She Keeps Bees – A Welcome Breath Of Old Air

“Sometimes you can get caught up in the push and not take stock of what has been done. I think that trips up a lot of people – focusing on what they don’t have yet instead of seeing all that is around them.” Siobhan Kane talks to Jessica Larrabee and Andy LaPlant of She Keeps Bees.

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The way She Keeps Bees formed is really quite lovely – and almost sounds like the beginning of a joke – “a man walks into a bar….” but instead of a drink, he finds love, and a band. When Andy LaPlant went into the bar opposite his house in New York, he met Jessica Larrabee who was bartending, and after some gentle encouragement, the sound engineer started playing drums and making music with Larrabee, who was in the midst of recording some solo work, around 2006.

After self-releasing some EP’s and records, Domino signed them in 2010 and released their third full-length Dig On last year. Their sound is a coalescing of blues and rock, filtering a driving percussive element, and Larrabee’s vocal, which can be both soulful and fragile; a vocal which has been compared to Cat Power and PJ Harvey, but which is distinguished through a certain looseness that she brings to bear. This looseness is present in their live performances, bringing a sense of the primal, stripping things right back to their most basic impulse – to truly connect. LaPlant and Larrabee talk to Siobhán Kane.

Jessica was a bartender across the street from where you lived – there must have been a serendipity attached, didn’t she encourage you to come out from behind the scenes and play drums? She seems like a very nourishing kind of person.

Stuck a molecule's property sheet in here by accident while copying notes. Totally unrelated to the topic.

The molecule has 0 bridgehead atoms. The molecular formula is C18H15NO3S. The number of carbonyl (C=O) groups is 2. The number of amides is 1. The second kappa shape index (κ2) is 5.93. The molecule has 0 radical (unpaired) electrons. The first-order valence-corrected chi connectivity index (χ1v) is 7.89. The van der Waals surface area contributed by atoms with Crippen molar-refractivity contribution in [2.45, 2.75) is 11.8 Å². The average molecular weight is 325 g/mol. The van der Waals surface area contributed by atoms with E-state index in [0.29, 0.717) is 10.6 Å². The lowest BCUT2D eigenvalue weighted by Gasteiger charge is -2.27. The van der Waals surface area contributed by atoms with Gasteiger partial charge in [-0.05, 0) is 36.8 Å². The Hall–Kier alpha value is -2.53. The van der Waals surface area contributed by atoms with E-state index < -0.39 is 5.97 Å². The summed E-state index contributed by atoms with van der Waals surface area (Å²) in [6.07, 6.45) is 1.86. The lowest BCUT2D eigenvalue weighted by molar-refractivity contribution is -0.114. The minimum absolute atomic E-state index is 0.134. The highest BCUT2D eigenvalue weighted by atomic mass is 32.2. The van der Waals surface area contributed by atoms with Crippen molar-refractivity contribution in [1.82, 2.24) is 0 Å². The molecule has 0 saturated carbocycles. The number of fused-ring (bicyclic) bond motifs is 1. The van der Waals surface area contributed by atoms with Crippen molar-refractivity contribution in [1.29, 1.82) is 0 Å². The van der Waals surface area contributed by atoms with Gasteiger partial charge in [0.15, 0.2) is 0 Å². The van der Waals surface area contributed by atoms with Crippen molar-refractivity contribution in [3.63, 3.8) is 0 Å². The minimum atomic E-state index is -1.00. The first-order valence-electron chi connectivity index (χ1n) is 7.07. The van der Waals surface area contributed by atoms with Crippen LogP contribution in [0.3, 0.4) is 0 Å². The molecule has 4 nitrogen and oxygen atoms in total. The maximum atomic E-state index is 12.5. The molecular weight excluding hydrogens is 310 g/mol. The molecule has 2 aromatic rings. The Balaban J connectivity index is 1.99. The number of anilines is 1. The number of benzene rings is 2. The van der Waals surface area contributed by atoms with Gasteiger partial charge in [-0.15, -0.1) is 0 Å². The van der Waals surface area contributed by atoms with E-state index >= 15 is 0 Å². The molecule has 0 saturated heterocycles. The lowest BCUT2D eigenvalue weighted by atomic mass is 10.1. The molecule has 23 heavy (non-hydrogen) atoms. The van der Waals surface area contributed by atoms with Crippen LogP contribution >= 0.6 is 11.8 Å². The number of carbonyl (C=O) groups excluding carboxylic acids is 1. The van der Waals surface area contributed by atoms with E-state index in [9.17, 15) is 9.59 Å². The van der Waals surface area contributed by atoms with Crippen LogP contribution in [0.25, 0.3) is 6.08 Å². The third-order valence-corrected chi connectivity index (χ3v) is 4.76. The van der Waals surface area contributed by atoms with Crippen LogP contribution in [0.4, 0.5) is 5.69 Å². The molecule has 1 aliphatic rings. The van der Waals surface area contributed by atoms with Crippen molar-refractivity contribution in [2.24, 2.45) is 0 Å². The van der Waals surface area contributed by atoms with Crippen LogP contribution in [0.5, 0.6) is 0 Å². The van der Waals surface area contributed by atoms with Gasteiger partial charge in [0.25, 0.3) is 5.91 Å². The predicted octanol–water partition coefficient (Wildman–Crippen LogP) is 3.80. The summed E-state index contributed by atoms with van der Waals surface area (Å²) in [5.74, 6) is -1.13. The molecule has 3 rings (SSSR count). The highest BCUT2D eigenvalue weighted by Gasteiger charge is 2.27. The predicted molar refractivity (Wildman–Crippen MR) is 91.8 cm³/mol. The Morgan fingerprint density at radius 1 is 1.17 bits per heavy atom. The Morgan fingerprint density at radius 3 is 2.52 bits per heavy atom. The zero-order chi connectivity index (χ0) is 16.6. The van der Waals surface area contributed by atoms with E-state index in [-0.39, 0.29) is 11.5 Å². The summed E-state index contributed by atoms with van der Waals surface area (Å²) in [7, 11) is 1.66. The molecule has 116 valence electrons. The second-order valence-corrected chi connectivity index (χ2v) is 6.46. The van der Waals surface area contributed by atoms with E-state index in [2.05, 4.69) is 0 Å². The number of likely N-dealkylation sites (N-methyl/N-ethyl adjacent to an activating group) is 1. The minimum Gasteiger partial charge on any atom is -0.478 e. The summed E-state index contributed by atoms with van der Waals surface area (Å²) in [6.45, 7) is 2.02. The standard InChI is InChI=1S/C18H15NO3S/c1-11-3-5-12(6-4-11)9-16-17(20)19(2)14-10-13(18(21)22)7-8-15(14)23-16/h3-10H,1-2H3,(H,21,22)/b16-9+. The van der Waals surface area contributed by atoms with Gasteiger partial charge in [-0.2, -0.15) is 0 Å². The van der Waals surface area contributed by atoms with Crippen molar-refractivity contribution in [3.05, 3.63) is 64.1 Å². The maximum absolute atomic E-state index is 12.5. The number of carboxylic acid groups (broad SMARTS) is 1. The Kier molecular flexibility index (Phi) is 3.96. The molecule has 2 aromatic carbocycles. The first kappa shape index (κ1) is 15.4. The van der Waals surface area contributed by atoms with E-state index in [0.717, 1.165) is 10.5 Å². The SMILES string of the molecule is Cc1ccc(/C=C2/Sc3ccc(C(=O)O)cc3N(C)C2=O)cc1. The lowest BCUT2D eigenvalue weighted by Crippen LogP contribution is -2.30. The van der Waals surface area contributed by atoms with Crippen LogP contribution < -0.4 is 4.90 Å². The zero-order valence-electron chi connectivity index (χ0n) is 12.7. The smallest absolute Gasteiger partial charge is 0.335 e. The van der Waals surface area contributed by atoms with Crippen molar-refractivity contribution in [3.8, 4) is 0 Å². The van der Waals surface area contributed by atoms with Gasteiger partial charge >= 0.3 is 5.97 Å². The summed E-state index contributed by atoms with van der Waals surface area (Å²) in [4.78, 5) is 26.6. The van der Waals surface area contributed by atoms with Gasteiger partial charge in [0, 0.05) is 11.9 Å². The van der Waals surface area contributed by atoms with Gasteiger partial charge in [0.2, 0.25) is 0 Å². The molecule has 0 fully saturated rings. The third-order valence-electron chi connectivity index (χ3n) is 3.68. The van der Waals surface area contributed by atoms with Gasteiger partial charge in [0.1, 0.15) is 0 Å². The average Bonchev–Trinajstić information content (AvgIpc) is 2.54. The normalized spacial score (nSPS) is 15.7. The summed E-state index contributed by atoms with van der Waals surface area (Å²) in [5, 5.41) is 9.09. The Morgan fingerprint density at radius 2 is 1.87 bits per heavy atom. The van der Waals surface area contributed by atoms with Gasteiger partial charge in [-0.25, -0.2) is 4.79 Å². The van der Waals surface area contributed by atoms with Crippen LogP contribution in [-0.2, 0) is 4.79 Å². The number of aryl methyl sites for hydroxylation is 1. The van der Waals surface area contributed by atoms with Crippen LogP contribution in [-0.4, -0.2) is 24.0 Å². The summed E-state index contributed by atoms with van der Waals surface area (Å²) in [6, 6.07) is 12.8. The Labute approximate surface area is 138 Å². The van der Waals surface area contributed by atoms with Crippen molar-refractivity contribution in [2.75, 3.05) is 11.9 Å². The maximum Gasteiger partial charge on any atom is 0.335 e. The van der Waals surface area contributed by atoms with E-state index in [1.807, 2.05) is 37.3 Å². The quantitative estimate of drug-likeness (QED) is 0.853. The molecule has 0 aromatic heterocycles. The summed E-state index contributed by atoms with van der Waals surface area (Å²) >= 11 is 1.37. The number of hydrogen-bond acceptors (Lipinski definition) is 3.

Andy: Yes, Jess is magic and her enthusiasm is pretty contagious. It took a little bit of nudging to get me out of my shell, but she did, and now my life is so much richer as a result. I’m eternally grateful for knowing her.

You had moved to New York from New Orleans, Randy Newman has described the populace of New Orleans of having a “casual talent for music” – that it is inherent in the place – what is your relationship to the place?
Andy: I went to school there for four years and it was one of the experiences that really changed the trajectory of my life. I learned to engineer there, and without that skill I probably would have never thought about moving to New York. New Orleans is pretty much my favourite place in the world. Maybe it is cliche, but the place oozes music out of every crevice. The people there have an amazing spirit and even though I’m originally from Wisconsin, I feel like I’m home when I get to New Orleans. It leaves a mark on you that sticks.

I suppose in some ways that the organic aspect of She Keeps Bees perhaps didn’t seem strange to you, coming from a place where music lives everywhere.
Andy: I didn’t do a whole lot of music creation during school, I enjoyed being a facilitator of music. I worked at the Contemporary Arts Center as a sound and lighting assistant and got to see a lot of far-out jazz I never would have found on my own…I holed up in my closet and played guitar a lot, learning other peoples songs. I mostly just did it out of a need to record something…test out microphones, different techniques, and things. When I started working with Jess it was really natural…we work well together.

Jessica grew up more with the blues – what about you – do you think you bring quite contrasting musical reference points?
Andy: A few years before I met Jess, I was getting really into Delta blues…having mostly been into punk rock during my formative years, it was a welcome breath of old air. I really gravitated to it and I think I may have inadvertently affected Jess’ songwriting by playing it all the time. Her songs started to become more simple but also more aggressive…I honestly didn’t really recognise the blues influence until the reviews started coming in. I just feel like all good rock and roll should be rooted in the blues.